To test the effect of optimization strategy of MCR on the 3-HP sub-pathway under ethanol condition, we transformed the ultrahigh copy number plasmid pUGG-TEQ into M2, obtaining strain M204. Similarly, the yield of the reporter mesaconate in M204 was increased to 3.97 mg/L, 3.78-fold higher than that of the initial strain M201 (0.83 mg/L from ethanol) (Fig. 6B). Next, we used SePrpE replaced MsHPCS at the XI-2 site of M204, and integrated an additional copy of SePrpE into the XII-1 site, obtaining strain M404. The reporter mesaconate yield derived from ethanol in M404 was augmented to 7.56 mg/L. M406, featuring supplementary SePrpE expression on pUGG1 plasmid, exhibited a mesaconate yield of 61.2 mg/L compared to M404.
The 3-HP pathway shows greater potentiality in CO2 fixation, and is considered to be the most suitable pathway for aerobic CO2 fixation (Liu et al. 2020). At present, studies related to the 3-HP cycle focused mainly on the production of 3-HP rather than C1 fixation (Yu et al. 2022). Here, we constructed part of the 3-HP pathway in recombinant S. cerevisiae and optimization of the recombinant strain significantly improved the efficiency of this pathway. Furthermore, the optimization of the 3-HP sub-pathway utilizing ethanol as a carbon source has shown the potential of using ethanol for this purpose. In the future, incorporating the engineered S. cerevisiae with the whole 3-HP pathway could enable the direct synthesis of biomass from CO2.
Most of the intermediates in 3-HP pathway are acyl-CoA, which are difficult to quantify in cell extracts. Mesaconate is the corresponding organic acid of mesaconyl-C1-CoA, the intermediate metabolite in the 3-HP pathway. In this study, mesaconate was used as an indicator compound to assess the efficiency of reactions from acetyl-CoA to mesaconyl-C1-CoA, which facilitate the construction and optimization of the 3-HP sub-pathway in S. cerevisiae with the use of glucose or ethanol as the substrate. Currently, there are still some problems with the construction of the whole 3-HP pathway in yeast. The yeast's endogenous fatty acid synthesis pathway and acetyl-CoA hydrolases, like Ach1p, may compete with the 3-HP pathway for acetyl-CoA and mesaconyl-C1-CoA, respectively. The competition can lead to a shift in carbon metabolism, emphasizing mesaconate production over mesaconyl-C4-CoA in the process.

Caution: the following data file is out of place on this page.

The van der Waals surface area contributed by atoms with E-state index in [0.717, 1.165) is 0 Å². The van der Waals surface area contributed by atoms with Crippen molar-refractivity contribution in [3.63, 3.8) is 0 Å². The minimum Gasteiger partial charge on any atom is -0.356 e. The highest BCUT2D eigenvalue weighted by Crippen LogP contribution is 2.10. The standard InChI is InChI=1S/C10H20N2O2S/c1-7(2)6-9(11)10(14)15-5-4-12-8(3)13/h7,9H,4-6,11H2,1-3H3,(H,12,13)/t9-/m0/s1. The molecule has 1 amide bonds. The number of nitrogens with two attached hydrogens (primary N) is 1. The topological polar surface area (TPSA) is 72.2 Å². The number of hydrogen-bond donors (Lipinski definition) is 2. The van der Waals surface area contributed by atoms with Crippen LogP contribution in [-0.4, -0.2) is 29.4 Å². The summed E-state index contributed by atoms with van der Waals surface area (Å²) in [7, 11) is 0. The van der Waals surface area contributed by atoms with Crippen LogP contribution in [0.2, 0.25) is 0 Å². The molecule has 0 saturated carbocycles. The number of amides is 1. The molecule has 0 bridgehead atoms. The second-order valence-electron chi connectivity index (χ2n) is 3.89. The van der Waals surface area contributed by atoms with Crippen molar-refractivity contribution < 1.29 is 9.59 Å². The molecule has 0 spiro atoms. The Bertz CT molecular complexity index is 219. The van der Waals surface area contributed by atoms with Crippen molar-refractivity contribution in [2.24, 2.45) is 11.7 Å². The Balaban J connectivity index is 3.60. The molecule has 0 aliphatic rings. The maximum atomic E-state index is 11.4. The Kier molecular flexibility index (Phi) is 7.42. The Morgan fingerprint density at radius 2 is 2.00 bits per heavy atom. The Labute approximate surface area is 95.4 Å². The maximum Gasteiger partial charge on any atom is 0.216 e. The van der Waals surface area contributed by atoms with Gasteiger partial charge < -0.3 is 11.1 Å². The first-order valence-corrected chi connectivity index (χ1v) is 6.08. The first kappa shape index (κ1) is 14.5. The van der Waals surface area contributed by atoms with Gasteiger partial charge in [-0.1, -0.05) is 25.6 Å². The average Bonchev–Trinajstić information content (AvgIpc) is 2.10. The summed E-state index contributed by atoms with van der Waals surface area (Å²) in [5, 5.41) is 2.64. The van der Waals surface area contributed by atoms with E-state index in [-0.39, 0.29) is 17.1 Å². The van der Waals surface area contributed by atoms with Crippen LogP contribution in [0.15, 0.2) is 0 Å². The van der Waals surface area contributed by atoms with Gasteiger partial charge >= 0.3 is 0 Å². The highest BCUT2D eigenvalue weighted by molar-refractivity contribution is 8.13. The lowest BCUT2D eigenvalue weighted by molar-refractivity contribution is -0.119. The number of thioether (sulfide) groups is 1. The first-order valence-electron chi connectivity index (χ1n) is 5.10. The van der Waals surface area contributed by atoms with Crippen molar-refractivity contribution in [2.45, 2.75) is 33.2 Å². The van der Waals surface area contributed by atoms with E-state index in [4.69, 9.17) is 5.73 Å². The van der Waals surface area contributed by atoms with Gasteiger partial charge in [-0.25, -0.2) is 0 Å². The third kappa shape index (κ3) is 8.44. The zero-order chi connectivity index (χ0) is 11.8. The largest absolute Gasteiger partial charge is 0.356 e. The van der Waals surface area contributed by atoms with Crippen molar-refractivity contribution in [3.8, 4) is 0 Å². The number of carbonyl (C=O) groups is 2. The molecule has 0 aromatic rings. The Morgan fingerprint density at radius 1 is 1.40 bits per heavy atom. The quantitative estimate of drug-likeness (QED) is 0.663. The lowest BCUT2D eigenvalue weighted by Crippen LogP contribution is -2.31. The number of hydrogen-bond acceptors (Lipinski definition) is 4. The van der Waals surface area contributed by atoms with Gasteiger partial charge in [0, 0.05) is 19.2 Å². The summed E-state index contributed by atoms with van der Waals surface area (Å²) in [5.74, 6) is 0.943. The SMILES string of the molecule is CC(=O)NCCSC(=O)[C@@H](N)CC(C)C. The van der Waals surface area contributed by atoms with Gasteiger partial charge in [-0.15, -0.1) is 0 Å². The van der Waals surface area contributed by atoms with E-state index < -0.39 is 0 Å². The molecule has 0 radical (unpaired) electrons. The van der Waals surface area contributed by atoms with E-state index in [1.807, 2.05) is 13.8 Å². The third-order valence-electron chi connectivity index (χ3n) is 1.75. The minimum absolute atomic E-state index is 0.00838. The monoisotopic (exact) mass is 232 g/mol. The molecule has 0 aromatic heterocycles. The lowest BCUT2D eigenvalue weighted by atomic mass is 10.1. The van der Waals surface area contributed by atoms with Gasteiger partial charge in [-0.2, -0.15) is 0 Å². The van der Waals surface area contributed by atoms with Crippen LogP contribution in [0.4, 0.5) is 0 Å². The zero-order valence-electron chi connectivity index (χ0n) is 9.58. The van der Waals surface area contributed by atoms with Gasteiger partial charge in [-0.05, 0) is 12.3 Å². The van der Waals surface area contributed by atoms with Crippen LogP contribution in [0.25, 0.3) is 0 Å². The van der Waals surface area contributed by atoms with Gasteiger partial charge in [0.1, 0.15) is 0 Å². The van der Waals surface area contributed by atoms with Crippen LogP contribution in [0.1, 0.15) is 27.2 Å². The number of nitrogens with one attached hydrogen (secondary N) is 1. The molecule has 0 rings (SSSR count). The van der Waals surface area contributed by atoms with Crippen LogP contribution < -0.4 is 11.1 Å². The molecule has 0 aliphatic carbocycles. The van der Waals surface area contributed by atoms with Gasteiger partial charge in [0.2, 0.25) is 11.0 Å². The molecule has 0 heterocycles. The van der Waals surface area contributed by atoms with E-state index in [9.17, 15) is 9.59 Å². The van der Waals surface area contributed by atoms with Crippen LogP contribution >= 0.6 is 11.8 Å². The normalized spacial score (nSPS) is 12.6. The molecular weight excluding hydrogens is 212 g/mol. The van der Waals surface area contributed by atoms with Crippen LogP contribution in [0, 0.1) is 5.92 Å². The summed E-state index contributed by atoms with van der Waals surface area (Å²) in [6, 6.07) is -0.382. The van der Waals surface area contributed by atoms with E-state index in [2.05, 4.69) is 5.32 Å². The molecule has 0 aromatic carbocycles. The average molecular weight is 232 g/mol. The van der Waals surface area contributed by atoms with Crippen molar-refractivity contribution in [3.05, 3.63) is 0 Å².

Availability of data and materials
The datasets used and/or analyzed during the current study are available from the corresponding author on reasonable request.
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This work was supported by the National Key Research and Development Program of China [Grant Number 2018YFA0900100], the China Postdoctoral Science Foundation [Grant Number 2021M690321], and the Beijing Advanced Innovation Center for Soft Matter Science and Engineering, Beijing University of Chemical Technology.
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Additional file1: Fig. S1.
The 3-HP pathway, with the bicycle divided into four functional sub-pathways. Sub-pathway ①: Acetyl-CoA→Propionyl-CoA; Sub-pathway ②: Propionyl-CoA +Glyoxylate→Pyruvate+ Acetyl-CoA; Sub-pathway ③: Propionyl-CoA →Succinate-CoA; Sub-pathway ④: Succinate-CoA → Glyoxylate + Acetyl-CoA. Abbreviations: MCL, malyl-CoA/beta-methylmalyl-CoA/citramalyl-CoA lyase; MCH, 2-methylfumaryl-CoA hydratase; MCT, 2-methylfumaryl-CoA isomerase; MEH, 3-methylfumaryl-CoA hydratase. Fig. S2. A. Promoter optimization strategy for the expression of GFP under glucose or ethanol. The expression level of GFP under different promoters using glucoseor ethanolas carbon source. Fig. S3. Effects of adding 0.1% acetate on the growth of Saccharomyces cerevisiae with 2% ethanol. Table S1. List of plasmids used in this study. Table S2. List of strains used in this study. Table S3. List of primers used in this study. Table S4. Enzymatic properties of MCLs.
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Xu, S., Qiao, W., Wang, Z. et al. Exploiting a heterologous construction of the 3-hydroxypropionic acid carbon fixation pathway with mesaconate as an indicator in Saccharomyces cerevisiae. Bioresour. Bioprocess. 10, 33 (2023). https://doi.org/10.1186/s40643-023-00652-5